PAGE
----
Dead Space: Downfall Chuck Patton

Dead Space: Downfall Chuck Patton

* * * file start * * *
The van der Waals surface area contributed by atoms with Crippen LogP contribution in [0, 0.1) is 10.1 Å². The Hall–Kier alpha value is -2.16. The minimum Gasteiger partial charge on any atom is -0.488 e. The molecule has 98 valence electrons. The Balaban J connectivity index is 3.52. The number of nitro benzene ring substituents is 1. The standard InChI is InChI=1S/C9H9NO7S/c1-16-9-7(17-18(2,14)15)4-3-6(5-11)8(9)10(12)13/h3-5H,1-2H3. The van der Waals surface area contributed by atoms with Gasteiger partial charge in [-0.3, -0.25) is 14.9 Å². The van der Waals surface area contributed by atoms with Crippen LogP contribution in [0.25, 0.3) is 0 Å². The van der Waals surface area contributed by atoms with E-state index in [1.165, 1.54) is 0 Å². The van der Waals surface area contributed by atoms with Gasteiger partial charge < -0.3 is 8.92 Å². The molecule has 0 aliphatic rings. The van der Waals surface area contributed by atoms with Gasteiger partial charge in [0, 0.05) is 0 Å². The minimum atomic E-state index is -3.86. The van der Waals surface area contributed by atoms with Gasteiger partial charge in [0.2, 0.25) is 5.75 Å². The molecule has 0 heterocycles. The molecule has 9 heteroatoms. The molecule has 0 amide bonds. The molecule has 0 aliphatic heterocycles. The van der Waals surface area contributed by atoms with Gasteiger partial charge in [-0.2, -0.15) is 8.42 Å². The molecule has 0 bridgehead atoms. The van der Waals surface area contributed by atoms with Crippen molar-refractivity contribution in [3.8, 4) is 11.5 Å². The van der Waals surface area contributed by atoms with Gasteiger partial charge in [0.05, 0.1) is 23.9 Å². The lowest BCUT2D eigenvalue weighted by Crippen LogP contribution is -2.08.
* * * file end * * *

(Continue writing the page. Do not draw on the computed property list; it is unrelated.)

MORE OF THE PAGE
Electronic Arts’ new third-person action/survival/horror/RPG game promises to be a masterpiece of violence, having reportedly been banned in Japan, Germany and China for the over-the-top blood and gore even before its release. But the creative minds behind the game haven’t been satisfied with creating a blood-soaked videogame, releasing Dead Space comics (available in print or for download on Xbox360, PS3, and PC) to flesh out the back story, and producing Dead Space: Downfall, a feature length, straight-to-DVD animated movie to fill in the gaps between the comic and the game. One might expect an animated prequel for a videogame to be nothing more than a way to squeeze a few more dollars from gamers’ wallets but Dead Space: Downfall is an enjoyable stand-alone chapter in an ambitious multi-media project. Following the story of the doomed spaceship Ishimura, Downfall tells of a strange artefact retrieved from the surface of a distant outpost planet. Though the discovery of the artefact has caused the planet to be plagued by violent outbursts from usually upstanding members of the colony team, the Ishimura obeys her orders to transport the artefact home to Earth for study. Soon the Ishimura’s crew are warped by the sinister power of the artefact and nobody is safe from the creatures that begin roaming the star ship corridors in search of blood. Though Dead Space: Downfall , like other "trapped on a spaceship with terrifying creatures” stories, doesn’t have a particularly complex sci-horror premise, the little touches that flesh out the surrounding narrative make the film interesting and enjoyable. Sci-fi aficionados will appreciate the larger universe hinted at in the background, with epic space opera themes usually only explored in sci-fi literature, such as the works of Peter F. Hamilton or Iain M. Banks. Of course, Dead Space: Downfall doesn’t have the detailed storyline of a 700-page sci-fi novel but there is a definite sense that the creators of the Dead Space franchise have put a lot of effort in developing a large, consistent universe as a canvas for the various projects to tell their stories. The special features are sparse, with only a rough sketch deleted scene, a preview trailer for the game and the DVD you already have in your player, an art gallery, an isolated soundtrack that dispenses with the picture and allows you to listen to Downfall’s moody score, which you might not notice while watching the film but will appreciate on its own, and a special cheat code for the game (unfortunately it doesn’t say what the code does). Gamers who like the game will of course enjoyDownfall, and those who are still considering which of this winter’s blockbuster games to buy will be excited enough by what they see to move Dead Space up on their Christmas list. Non-gaming sci-fans will also find enough to enjoy on this DVD, as Downfall works as a stand-alone movie, though the desire to know more about the fate of the star ship Ishimura may lead non-gamers to investigate a console purchase. (Anchor Bay)